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time and clocks...

Posted by: Ekkehard Augustin - Tue Mar 29, 2005 5:28 pm
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Post time and clocks...   Posted on: Tue Mar 29, 2005 5:28 pm
Mostly single places are considered here - a vehicle, a station in orbit or a station or landing site at a planet. Time and clocks are no problem at all beacuse of this.

But communication between planets really is a problem if there is no synchronization neither recalculation of time.This can be seeen by a look at the Mars Exploration Rovers Site at the homepage of NASA. The date is expressed by Sols because the martian year is nearly twice the earthian year. The martian day is around half an hour longer than the earthian day which is another good reason to distiguish it from the earthian day by using another name for it.

During flight of an unmanned probe from Earth to Mars this is no problem and not required. And the Apollos were that a short time at the moon that it couldn't become any problem.

But what if manned vehciles are flying to Mars again and again? A sudden switch from earthian year and day to martian year and day might cause health problems (disturbation of biological rythm and clock, jet lag-like problems to sleep etc.) not only but handling problems too that can have severe impacts on safety.

Computers have internaly unchanged and unchangeable time and clock but they have to display a clock to their useres and the displayed time has to be changed when they all are landed on Mars.

The urgency of the question will increase if one day in the far future there will be traffic throughout the whole solar system: Earth to Mars, Mars to Earth, Mars to moon, moon to Earth, moon to Mars, Earth to moon, Mars to asteroid belt, asteroid belt to Earth, Earth to Venus (high atmosphere) Venus to Mars, Mars to Titan, Titan to Ganymede, Ganymede to Mars etc. etc. etc..

Such traffic will or would require coordination and control like air traffic on Earth - because of providing timetables and horarios at least. Such a negotiation would be too difficult and problematic if there were no standard time used which allways is identical throughout the solar system and which doesnÄ't force its use at each planet - it would indicate wrong time at most planets.

What could be a reasonable standard time for the whole solar system? Regardless of the fact that I described a situation one centura or several centuries in the future?



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Post    Posted on: Tue Mar 29, 2005 10:45 pm
Earth time should remain the standard. Human biology works well on that time system. If we have to pick some standard, why not Earth?
As to space lag, it will not be a problem because of the long transit times. You will slowly acclimate to Mars time during the many weeks it takes to get there.


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Post    Posted on: Wed Mar 30, 2005 10:14 am
My question for a solar system wide valid standard time was related to problems of coordination and organization mainly - but the biological aspect seems to be very important as I recognize this moment.

The biological processes of earthian life is controlled by constant change from dalight to darkness and revers. All is optimized to periods of 24 hours and 365 days (with the four seans of the year). The bodies of humans and animals as well as plants are obeying to really the earthian periods. If they have to survive at a planet now that has different periods this might cause lacks of ressources that have to be provided during daylight - half an hour difference compared to the earthian day may be sufficient because of cumulation over months (the lacks sum up to 15 hours after one month and more than 6 days after 10 months). This too is valid concerning the year and its seasons.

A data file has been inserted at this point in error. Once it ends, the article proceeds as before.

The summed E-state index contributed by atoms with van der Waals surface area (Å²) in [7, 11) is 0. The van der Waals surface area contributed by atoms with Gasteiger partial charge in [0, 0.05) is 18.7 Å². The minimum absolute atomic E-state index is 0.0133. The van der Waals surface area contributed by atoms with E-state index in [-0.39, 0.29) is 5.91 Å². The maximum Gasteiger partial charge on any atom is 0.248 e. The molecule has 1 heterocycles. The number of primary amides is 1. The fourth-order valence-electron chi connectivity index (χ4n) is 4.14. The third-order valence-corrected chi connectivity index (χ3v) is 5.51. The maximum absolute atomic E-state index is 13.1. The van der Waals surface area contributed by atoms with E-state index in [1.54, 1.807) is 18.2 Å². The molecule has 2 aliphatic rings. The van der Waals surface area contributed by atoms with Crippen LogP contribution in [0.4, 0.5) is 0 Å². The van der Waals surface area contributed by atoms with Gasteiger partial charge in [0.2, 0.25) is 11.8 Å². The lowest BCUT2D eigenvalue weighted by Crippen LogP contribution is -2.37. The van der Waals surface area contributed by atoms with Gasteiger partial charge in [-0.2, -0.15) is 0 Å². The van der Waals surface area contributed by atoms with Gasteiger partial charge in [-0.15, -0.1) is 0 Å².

All this may be assisted by computers - but these then have to be able to operate by different times, clocks or periods in dialogs and displays. To avoid the complexity of multiple recalculations from earthian time to martian time to lunar time to titanian time to callistean time to asteroidal time ... one solar system standard time would be a good measure. This standard time shouldn't be any planet's time but something different that could be related to stars, constellation of planets or processes at the sun perhaps (what could be added to the list?) - something like that.

Somewhere I read of a similar proposal concerning artificial gravity - the proposal was to reduce artficial gravity slightly after departure from Earth while approaching to Mars and to increase artificial gravity slightly after departure from Mars while approaching Earth. Concerning time there should be a signicificantly different concept because time is of a more general meaning and has infrastructural aspects.



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Post    Posted on: Wed Mar 30, 2005 2:14 pm
Most people’s biological clock does not run at exactly 24 hours a day, but it gets reset every day by the Earth’s day/night cycle. A 30 minute difference on Mars would be no problem, people would not even notice the difference. There will be a big problem on the Moon though. I would assume that on Mars people would use local Mars time and everywhere else, including in flight, they would coordinated universal time (UTC). It may be an arbitrary choice, but so is any other standard. Maybe for interstellar travel a more standardized time would be needed, sort of like UTC without the leap seconds, but here locally in our own solar system regular UTC is the best choice, IMO.